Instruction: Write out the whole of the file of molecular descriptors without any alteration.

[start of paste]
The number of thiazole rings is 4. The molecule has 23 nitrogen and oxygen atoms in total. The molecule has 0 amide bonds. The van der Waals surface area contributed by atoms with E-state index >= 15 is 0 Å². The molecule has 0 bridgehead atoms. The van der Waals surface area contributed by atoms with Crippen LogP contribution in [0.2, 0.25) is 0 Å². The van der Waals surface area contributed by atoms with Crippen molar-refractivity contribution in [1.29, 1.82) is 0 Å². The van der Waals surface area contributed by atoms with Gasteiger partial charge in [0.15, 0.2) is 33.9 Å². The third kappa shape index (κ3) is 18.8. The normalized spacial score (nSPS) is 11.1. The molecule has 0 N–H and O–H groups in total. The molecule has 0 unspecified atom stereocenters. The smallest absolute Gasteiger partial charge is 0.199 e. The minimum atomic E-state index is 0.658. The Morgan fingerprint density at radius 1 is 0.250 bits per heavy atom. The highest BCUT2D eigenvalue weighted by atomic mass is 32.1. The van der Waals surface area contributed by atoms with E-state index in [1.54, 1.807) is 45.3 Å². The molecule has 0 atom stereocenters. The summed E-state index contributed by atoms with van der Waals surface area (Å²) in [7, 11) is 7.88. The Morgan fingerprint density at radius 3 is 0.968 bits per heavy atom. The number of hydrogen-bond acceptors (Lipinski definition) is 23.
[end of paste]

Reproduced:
The number of thiazole rings is 4. The molecule has 23 nitrogen and oxygen atoms in total. The molecule has 0 amide bonds. The van der Waals surface area contributed by atoms with E-state index >= 15 is 0 Å². The molecule has 0 bridgehead atoms. The van der Waals surface area contributed by atoms with Crippen LogP contribution in [0.2, 0.25) is 0 Å². The van der Waals surface area contributed by atoms with Crippen molar-refractivity contribution in [1.29, 1.82) is 0 Å². The van der Waals surface area contributed by atoms with Gasteiger partial charge in [0.15, 0.2) is 33.9 Å². The third kappa shape index (κ3) is 18.8. The normalized spacial score (nSPS) is 11.1. The molecule has 0 N–H and O–H groups in total. The molecule has 0 unspecified atom stereocenters. The smallest absolute Gasteiger partial charge is 0.199 e. The minimum atomic E-state index is 0.658. The Morgan fingerprint density at radius 1 is 0.250 bits per heavy atom. The highest BCUT2D eigenvalue weighted by atomic mass is 32.1. The van der Waals surface area contributed by atoms with E-state index in [1.54, 1.807) is 45.3 Å². The molecule has 0 atom stereocenters. The summed E-state index contributed by atoms with van der Waals surface area (Å²) in [7, 11) is 7.88. The Morgan fingerprint density at radius 3 is 0.968 bits per heavy atom. The number of hydrogen-bond acceptors (Lipinski definition) is 23.